Belmont Elementary students learn banking at school
By Lindsey Berning, NewsNetNebraska
Thursday marked the opening day of the Belmont Elementary School branch of Liberty First Credit Union.
But this branch isn’t run by grownups.
Every Thursday, a group of fourth and fifth graders will operate the student bank as tellers from 1:45 p.m. to 2:30 p.m. All third through fifth graders have the chance to open a Liberty First savings account and deposit money with a parent’s permission.
Belmont Coordinator Matt Oltman said second graders will be able to participate next fall. And eventually first graders will have a chance as well.
“I thought it’d be a good privilege and a fun opportunity that would be very informing,” Abbie Francisco, a fourth grade teller, said. “I think it will help me in the future.”
The University of Nebraska-Lincoln Center for Economics Education partners with various elementary schools and banks across Lincoln and Omaha. According to the Lincoln Journal Star, other participating schools in Lincoln include Clinton Elementary with US Bank, Hartley Elementary and Huntington Elementary with Liberty First, and Elliot Elementary with People’s Choice Credit Union.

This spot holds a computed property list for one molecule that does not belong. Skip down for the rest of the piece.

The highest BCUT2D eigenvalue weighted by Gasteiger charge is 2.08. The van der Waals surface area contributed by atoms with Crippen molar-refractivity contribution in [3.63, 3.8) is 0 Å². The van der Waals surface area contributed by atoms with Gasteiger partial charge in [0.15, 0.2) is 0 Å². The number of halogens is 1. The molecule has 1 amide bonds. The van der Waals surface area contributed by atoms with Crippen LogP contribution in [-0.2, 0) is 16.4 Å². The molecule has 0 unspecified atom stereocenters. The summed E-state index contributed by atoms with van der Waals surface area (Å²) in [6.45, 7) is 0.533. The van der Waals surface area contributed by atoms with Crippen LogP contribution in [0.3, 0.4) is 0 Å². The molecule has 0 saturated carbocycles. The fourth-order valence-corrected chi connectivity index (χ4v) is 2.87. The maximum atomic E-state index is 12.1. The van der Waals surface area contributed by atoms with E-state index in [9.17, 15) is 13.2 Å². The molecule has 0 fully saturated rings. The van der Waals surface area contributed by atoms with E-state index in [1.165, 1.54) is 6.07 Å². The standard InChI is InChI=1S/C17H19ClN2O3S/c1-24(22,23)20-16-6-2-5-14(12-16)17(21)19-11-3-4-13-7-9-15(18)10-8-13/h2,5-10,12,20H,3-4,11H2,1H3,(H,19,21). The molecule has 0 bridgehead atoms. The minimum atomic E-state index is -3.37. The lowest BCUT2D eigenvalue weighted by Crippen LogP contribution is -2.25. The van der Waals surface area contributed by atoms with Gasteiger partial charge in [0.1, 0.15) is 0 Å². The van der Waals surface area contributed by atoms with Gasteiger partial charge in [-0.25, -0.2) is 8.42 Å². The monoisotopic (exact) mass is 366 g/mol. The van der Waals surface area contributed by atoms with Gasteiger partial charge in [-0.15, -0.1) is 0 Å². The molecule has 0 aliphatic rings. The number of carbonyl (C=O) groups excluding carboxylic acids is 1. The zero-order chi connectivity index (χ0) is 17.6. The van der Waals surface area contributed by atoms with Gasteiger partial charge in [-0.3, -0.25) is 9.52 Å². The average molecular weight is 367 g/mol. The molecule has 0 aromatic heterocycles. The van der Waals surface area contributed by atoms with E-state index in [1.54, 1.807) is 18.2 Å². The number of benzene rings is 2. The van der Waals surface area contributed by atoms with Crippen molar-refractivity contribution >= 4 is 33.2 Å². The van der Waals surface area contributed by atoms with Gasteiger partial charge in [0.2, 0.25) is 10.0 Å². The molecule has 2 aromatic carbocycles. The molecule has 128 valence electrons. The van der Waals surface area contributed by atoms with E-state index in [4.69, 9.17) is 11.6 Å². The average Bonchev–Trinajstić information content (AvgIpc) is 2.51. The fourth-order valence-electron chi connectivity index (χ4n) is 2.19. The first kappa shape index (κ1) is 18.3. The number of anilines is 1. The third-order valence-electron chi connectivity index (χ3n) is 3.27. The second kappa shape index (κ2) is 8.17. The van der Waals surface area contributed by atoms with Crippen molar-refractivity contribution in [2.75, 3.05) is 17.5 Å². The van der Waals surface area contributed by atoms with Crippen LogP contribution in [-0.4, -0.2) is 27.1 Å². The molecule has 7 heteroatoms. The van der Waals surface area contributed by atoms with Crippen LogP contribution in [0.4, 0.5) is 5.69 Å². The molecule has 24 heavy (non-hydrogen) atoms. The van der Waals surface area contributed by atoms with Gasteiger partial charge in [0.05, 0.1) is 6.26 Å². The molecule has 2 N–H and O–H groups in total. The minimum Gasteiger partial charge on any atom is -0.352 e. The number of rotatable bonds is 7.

“It’s in a lot of the lower socio-economic schools from what I’ve noticed,” Oltman said. “I think it’s just giving the kids the opportunity, if they’re not banking already, to have an actual bank account. And it kind of prepares them and teaches them how to save.”
The first time a student makes a deposit, Liberty First will match their amount up to $5 dollars. There is also a set of incentives where students can earn prizes for the amount of money in their savings account. Some examples of these prizes include a pencil with $5 in the account, a pencil pouch with $10 and a Yo Yo with $40.
The economics of a savings plan are also being taught in Belmont classrooms. Teachers will help students understand savings plans by asking students what they want to save for.
“A lot of them would say they’re saving for college, or saving for some sort of electronic game,” Oltman said. “Something that they’re excited for.”
Liberty First keeps the student’s money until they graduate from the fifth grade or transfer to a different school. No withdrawals can be made.
Each of the 20 total tellers were nominated by a teacher. The nominees had to go through an application and interview process. Then they went through six training sessions with Liberty First employees to prepare for the job.
“It’s harder than I thought — you have to be really fast,” Abbie said. “But it’s more fun than a math class.”